With more than 20 years of development behind them, commercial lithium-ion battery chemistry and design is fairly well-established. The various parts, an intermetallic oxide cathode (positive electrode), a graphite carbon-based anode (negative electrode), and an organic solvent liquid electrolyte that allows transport of lithium ions has become the standard recipe for batteries that find their way into everything from laptop computers and handheld electronic devices, to electric vehicles (EV), to large scale-grid power storage systems.
The Promise of Solid-State Electrolytes
With lithium-ion battery basics in hand, academic researchers and battery development teams have already been working on the next generation of battery technology. One push for the last ten years has been to develop a solid-state electrolyte to replace the flammable organic solvent used in the electrolyte. A variety of polymers and ceramics have been tested in this role. The object is to improve performance by allowing higher charging and discharging rates, and to improve safety, first by removing the flammable materials that are presently used for electrolytes, and secondly, to suppress the growth of dendritic crystals of lithium metal. These needle-like crystals, under certain conditions, can grow large enough to reach across the gap between the anode and cathode, causing battery internal short circuit that can result in a battery fire. The hopes are high that a solid-state electrolyte material can suppress the growth of these dendritic crystals, making the battery safer.
Researchers are looking at ceramic thin films as one possible solid-state electrolyte (SSE), but the problem found with most current SSE thin films is that they have low lithium ionic conductivities, ranging from 10−8 to 10−5 S/cm. The low conductivity is generally attributed to the poor quality of the thin film material resulting from poor crystallinity.
Recently, a research team led by Liangbing Hu at the University of Maryland (UMD) College Park described a new method of printing and sintering a variety of SSE thin films. The work, “Printable, high-performance solid-state electrolyte films,” was published on November 18, 2020, in Science Advances.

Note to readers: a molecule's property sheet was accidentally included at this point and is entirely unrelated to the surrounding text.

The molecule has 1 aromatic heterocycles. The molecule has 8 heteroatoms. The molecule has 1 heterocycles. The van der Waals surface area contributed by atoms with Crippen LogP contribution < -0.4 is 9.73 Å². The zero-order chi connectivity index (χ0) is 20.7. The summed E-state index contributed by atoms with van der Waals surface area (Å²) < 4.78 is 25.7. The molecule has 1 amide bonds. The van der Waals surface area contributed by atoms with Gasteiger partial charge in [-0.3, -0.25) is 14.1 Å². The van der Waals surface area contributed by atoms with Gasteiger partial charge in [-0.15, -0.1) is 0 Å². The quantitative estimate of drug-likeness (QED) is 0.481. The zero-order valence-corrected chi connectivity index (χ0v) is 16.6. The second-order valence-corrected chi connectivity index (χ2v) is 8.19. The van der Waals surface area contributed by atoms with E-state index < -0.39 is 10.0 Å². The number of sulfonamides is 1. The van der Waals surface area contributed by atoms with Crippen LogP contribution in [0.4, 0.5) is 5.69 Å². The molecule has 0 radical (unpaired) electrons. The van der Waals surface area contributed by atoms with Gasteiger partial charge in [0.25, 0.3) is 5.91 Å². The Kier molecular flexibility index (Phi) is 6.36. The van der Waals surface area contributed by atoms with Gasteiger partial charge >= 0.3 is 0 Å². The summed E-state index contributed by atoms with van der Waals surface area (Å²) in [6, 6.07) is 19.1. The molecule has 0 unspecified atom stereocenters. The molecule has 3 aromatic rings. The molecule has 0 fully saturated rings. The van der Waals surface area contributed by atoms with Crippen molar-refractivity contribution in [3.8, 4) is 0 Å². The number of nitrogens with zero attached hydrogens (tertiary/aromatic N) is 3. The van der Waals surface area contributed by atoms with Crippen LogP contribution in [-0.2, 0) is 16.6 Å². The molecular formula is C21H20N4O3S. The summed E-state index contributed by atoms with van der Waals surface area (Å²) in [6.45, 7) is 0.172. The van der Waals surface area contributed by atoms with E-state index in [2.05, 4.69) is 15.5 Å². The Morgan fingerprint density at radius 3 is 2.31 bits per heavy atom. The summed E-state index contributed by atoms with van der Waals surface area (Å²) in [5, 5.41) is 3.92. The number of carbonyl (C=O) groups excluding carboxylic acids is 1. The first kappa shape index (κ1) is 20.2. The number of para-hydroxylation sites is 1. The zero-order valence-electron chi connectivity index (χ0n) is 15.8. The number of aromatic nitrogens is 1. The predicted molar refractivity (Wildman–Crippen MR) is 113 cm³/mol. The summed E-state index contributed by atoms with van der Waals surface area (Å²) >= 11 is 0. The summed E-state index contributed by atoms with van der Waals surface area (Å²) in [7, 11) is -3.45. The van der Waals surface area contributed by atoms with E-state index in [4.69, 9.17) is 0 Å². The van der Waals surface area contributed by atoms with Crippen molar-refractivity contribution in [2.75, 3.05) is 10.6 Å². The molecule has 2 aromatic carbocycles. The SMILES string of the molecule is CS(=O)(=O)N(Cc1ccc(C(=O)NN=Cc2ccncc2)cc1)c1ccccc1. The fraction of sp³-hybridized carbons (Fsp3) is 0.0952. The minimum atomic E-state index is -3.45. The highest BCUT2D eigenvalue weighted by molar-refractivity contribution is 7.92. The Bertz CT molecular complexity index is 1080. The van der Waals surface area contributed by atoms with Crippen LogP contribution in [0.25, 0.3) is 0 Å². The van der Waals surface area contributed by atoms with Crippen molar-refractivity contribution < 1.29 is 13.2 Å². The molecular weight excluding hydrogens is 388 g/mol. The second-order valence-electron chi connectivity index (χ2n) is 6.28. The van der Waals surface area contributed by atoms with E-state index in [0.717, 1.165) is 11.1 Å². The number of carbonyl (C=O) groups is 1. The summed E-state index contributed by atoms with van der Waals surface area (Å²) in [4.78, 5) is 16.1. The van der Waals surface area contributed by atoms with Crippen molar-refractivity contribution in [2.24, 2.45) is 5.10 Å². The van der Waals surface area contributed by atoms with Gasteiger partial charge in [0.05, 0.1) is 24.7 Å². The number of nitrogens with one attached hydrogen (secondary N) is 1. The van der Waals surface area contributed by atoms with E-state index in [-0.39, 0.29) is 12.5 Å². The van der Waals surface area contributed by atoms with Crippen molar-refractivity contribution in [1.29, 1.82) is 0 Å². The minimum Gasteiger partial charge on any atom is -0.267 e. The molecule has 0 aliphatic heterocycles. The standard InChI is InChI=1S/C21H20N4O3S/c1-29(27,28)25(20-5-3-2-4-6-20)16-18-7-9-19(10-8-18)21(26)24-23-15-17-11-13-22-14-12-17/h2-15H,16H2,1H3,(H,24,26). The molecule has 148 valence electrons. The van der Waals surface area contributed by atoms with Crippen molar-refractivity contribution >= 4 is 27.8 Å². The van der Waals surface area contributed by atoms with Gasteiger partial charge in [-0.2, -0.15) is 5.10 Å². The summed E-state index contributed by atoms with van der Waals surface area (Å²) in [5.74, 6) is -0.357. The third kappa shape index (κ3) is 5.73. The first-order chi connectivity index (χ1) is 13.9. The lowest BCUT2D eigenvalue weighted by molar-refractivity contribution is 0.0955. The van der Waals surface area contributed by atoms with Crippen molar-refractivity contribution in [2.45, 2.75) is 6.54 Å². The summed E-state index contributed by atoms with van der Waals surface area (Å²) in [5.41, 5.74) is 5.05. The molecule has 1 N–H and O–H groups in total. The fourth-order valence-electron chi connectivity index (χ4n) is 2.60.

The team described their process as, “A precursor suspension is printed on a substrate, whose concentration and thickness can be adjusted. The high-quality and high-performance SSE thin film can then be obtained after rapid (~3 seconds) high-temperature (~1500°C) sintering, ensuring minimal Li loss and high crystallinity.” The approach is said to not only lead to dense and uniform microstructure for the SSE thin films but also “ensures superior ionic conductivity.” The rapid heating allows the formation of a dense, polycrystalline film structure but, due to the short sintering time limits volatile element loss.
Fast and Effective
The entire fabrication process – from precursor to the final product – takes only about 5 minutes, which is up to 100 times faster than conventional fabrication methods. The team calls this method “printing and radiative heating” (PRH) because it features a solution-based printable technique followed by rapid high-temperature sintering. The technique is also material nonspecific, with the ability to sinter a range of high-performance solid-state films.
The UMD team showed a printed garnet-based SSE thin film to have high ionic conductivity of up to 10-3 S/cm and exhibiting excellent cycling stability. Because of the range of materials for which the technique can be applied, the PRH method enables complex multilayer assembly without cross-contamination during fabrication. The ability to place ceramic thin films may open new opportunities in developing safe and high-performance solid-state lithium-ion batteries, as well as other thin-film-based devices.
University of Maryland, Creative Commons (CC BY-NC)
Optimization of ceramic film printing and sintering conditions.
Kevin Clemens is an engineering consultant who has worked on automotive and environmental projects for more than 40 years.